I accidentally overwrote the /boot filesystem on a running Ubuntu host where the root fs and swap are LVs, and the kernel, initramfs, etc. are under /boot with grub modules and config under /boot/grub.

How would one go about recreating all the files needed to successfully boot?

# mkfs.ext2 /dev/sda1
# mount /dev/sda1 /boot
# apt-get install --reinstall linux-image-`uname -r` linux-image memtest86+
# mkdir /boot/grub
# grub-install /dev/sda

That seems to have recreated most everything, bit is that enough? I don't want to chance a reboot without some assurance it will complete.

For the paranoid, this may also be a way of creating a backup boot partition on a flash drive if, for example, your boot partition isn't mirrored but root is.

  • In either case, I would definitely make sure to have a back up everything else important, especially /home. Jul 1, 2013 at 17:55
  • I haven't rebooted yet, but I think I found one more step: Look up the old UID for /boot in /etc/fstab and set the new fs to it with tune2fs -U <UUID> (or print it with blkid -o value -s UUID /dev/sda1 and edit /etc/fstab). Without that, I suspect it would still boot, but you'd have to mount /boot manually as the UUIDs wouldn't match.
    – petiepooo
    Jul 2, 2013 at 18:33

2 Answers 2


If you have a working system, you can just skip part 1 to 5.

  1. Boot up a Ubuntu live-cd macthing the version you are using.

  2. Mount your normal system partition. X is the drive letter. Y is the partition number:
    sudo mount /dev/sdXY /mnt

  3. Only if you have a separate boot partition (where sdYY is the /boot partition designation):
    sudo mount /dev/sdYY /mnt/boot

  4. Mount the critical virtual filesystems.
    for i in /dev /dev/pts /proc /sys /run; do sudo mount -B $i /mnt$i; done

  5. Chroot into your normal system device:
    sudo chroot /mnt

  6. Reinstall GRUB 2 (substitute the correct device with sda, sdb, etc. Do not specify a partition number):
    grub-install --recheck /dev/sdX

  7. Install ubuntu kernel (Internet is required)
    apt-get install --reinstall linux-image-$(uname -r)

  8. Recreate the GRUB 2 menu file (grub.cfg)

  9. Exit chroot:
    CTRL-D on keyboard
    sudo reboot

Reinstall latest linux kernel on Ubuntu 10.04

  • 1
    As mentioned in the question, I do have a working system, so steps 1-5 weren't necessary. Step 6 would fail, as linux-generic was still installed. The link you gave, while useful, described a situation where linux-generic was uninstalled. Since mine was still installed according to dpkg, but the files were just deleted, I had to give apt-get the --reinstall option for the specific kernels.It looks as if the steps I outlined in my question hit the same points as your answer, except that the grub-install should be before the kernel reinstall (or a separate call to update-grub).
    – petiepooo
    Jul 2, 2013 at 17:54
  • The grub-install --recheck is just to be sur that MBR is in a working condition; I do not think the order matters, it handles only the MBR. update-grub is to rebuild grub.cfg with the "new" kernel. But I'm glad to see that you have got it to work. :)
    – Diblo Dk
    Jul 2, 2013 at 19:41
  • Yes this is right, I don't why I have just wrote apt-get install ... Sry.
    – Diblo Dk
    Jul 2, 2013 at 19:47
  • 1
    I would like to complete Diblo Dk answer; if you have separated /boot partition, you have to change the matching entry in the /etc/fstab before reboot.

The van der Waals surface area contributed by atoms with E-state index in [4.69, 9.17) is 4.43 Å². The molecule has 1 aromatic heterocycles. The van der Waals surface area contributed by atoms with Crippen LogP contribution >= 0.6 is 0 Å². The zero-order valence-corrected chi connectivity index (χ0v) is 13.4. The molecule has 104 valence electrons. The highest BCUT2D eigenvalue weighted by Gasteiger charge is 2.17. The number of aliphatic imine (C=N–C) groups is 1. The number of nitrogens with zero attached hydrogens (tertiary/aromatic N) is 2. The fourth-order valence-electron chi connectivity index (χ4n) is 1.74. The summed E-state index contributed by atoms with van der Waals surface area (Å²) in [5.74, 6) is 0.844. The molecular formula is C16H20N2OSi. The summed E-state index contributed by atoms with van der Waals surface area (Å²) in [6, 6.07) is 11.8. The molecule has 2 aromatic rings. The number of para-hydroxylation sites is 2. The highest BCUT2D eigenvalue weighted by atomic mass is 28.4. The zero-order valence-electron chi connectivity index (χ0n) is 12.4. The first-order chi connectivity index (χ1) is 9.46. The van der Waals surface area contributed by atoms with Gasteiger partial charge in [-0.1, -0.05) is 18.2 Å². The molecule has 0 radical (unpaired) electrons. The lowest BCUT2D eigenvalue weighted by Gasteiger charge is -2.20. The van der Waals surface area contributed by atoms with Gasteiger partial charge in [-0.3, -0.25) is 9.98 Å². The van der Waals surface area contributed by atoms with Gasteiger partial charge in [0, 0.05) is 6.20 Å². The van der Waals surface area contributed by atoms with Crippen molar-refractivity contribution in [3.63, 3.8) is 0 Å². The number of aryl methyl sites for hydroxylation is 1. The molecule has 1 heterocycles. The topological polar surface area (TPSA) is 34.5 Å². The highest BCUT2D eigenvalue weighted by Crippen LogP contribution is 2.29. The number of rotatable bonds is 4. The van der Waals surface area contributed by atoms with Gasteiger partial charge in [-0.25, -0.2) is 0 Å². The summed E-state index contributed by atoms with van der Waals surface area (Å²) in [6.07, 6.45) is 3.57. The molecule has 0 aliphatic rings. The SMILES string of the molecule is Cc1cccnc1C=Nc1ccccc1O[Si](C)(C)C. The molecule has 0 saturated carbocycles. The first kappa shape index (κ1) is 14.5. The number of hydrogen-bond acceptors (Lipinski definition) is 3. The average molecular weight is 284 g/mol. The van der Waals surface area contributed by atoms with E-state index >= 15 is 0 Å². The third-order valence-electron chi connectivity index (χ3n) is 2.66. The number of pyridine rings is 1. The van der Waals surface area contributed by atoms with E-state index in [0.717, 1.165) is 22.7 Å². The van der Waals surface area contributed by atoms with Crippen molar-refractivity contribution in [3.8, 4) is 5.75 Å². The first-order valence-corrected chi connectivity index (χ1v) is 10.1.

– Leahkim
    Dec 23, 2015 at 7:48
  • 1
    I write this as remainder for my self, that maybe helps others. In my virtual machines the /dev/sdYY points to the efi partition, and /boot is just a normal directory. Remember to sudo mount /dev/sdYY /mnt/boot/efi not /mnt/boot Jul 13, 2023 at 12:37

I suggest using those fine backups you have made and restore them.

If no backups (bad answer)...your easiest route might be a reinstall.

If you have not destroyed the filesystem metadata, even after a reboot you can go in and use a Linux rescue mode boot to get to the information. Your process looks ok but I can provide no guarantees, have you compared the contents of your resulting /boot file with another running system? That might be interesting to be sure you have everything.

  • You missed the point entirely. The goal is to not reinstall. The system is still up and running. Sorry if that was not clear to you.
    – petiepooo
    Jul 2, 2013 at 17:58
  • Apparently not able to reboot....your options are nearly non-existent in fixing a broken running system while it is running. Thus I provided the reasonable and prudent alternative. Personally, I'd not trust a system fixed in such a manner for production purposes.
    – mdpc
    Jul 2, 2013 at 18:04
  • Why not trust it? That's one of the greatest strengths of UNIX and UNIX-like systems such as Linux; it's modularity and robustness. If reinstalling a couple of packages and running a standard update script is enough to restore a specific directory, then I'd say it's proven its production readiness.
    – petiepooo
    Jul 2, 2013 at 18:17
  • the only remaining question is whether or not the initramfs contains everything the original one did. I believe all additions are corralled in a specific directory on the root fs so they can be added when update-initramfs is called, and I see in the logs that was called when I reinstalled the kernel. Ultimately, if it reboots successfully once, I'm guessing there's' no reason to distrust it at all, but I want to have an alternate up and running before I test a reboot.
    – petiepooo
    Jul 2, 2013 at 18:20

You must log in to answer this question.

Not the answer you're looking for? Browse other questions tagged .